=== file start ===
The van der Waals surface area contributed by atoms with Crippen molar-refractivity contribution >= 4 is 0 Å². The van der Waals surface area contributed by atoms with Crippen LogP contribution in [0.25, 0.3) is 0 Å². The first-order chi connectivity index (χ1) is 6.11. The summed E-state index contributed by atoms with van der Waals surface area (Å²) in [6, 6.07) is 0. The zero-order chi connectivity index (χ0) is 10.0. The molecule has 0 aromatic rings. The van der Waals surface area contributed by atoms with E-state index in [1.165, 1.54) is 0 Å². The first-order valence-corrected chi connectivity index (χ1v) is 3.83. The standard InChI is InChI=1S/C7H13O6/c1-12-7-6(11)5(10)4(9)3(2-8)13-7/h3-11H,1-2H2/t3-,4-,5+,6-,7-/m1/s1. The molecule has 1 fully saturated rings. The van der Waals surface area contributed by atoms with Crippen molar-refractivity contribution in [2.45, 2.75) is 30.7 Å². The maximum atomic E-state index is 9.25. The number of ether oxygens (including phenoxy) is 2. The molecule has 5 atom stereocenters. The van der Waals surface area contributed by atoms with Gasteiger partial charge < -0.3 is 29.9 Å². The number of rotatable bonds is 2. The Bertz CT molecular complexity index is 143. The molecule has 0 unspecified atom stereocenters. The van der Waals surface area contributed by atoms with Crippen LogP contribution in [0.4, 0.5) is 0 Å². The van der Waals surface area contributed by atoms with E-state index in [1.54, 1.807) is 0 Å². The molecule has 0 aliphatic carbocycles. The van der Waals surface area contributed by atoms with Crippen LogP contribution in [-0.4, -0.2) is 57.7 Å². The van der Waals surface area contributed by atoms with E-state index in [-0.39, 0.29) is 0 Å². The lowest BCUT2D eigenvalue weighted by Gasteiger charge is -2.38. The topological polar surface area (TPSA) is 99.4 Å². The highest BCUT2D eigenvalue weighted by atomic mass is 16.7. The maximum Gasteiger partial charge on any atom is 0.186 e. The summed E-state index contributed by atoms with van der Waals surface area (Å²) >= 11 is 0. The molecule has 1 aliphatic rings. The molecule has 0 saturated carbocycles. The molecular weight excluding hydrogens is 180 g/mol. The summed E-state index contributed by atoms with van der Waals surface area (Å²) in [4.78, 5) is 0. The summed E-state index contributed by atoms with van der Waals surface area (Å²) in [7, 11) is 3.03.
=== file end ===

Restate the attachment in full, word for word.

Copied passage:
The van der Waals surface area contributed by atoms with Crippen molar-refractivity contribution >= 4 is 0 Å². The van der Waals surface area contributed by atoms with Crippen LogP contribution in [0.25, 0.3) is 0 Å². The first-order chi connectivity index (χ1) is 6.11. The summed E-state index contributed by atoms with van der Waals surface area (Å²) in [6, 6.07) is 0. The zero-order chi connectivity index (χ0) is 10.0. The molecule has 0 aromatic rings. The van der Waals surface area contributed by atoms with E-state index in [1.165, 1.54) is 0 Å². The first-order valence-corrected chi connectivity index (χ1v) is 3.83. The standard InChI is InChI=1S/C7H13O6/c1-12-7-6(11)5(10)4(9)3(2-8)13-7/h3-11H,1-2H2/t3-,4-,5+,6-,7-/m1/s1. The molecule has 1 fully saturated rings. The van der Waals surface area contributed by atoms with Crippen molar-refractivity contribution in [2.45, 2.75) is 30.7 Å². The maximum atomic E-state index is 9.25. The number of ether oxygens (including phenoxy) is 2. The molecule has 5 atom stereocenters. The van der Waals surface area contributed by atoms with Gasteiger partial charge < -0.3 is 29.9 Å². The number of rotatable bonds is 2. The Bertz CT molecular complexity index is 143. The molecule has 0 unspecified atom stereocenters. The van der Waals surface area contributed by atoms with Crippen LogP contribution in [0.4, 0.5) is 0 Å². The van der Waals surface area contributed by atoms with E-state index in [1.54, 1.807) is 0 Å². The molecule has 0 aliphatic carbocycles. The van der Waals surface area contributed by atoms with Crippen LogP contribution in [-0.4, -0.2) is 57.7 Å². The van der Waals surface area contributed by atoms with E-state index in [-0.39, 0.29) is 0 Å². The lowest BCUT2D eigenvalue weighted by Gasteiger charge is -2.38. The topological polar surface area (TPSA) is 99.4 Å². The highest BCUT2D eigenvalue weighted by atomic mass is 16.7. The maximum Gasteiger partial charge on any atom is 0.186 e. The summed E-state index contributed by atoms with van der Waals surface area (Å²) >= 11 is 0. The molecule has 1 aliphatic rings. The molecule has 0 saturated carbocycles. The molecular weight excluding hydrogens is 180 g/mol. The summed E-state index contributed by atoms with van der Waals surface area (Å²) in [4.78, 5) is 0. The summed E-state index contributed by atoms with van der Waals surface area (Å²) in [7, 11) is 3.03.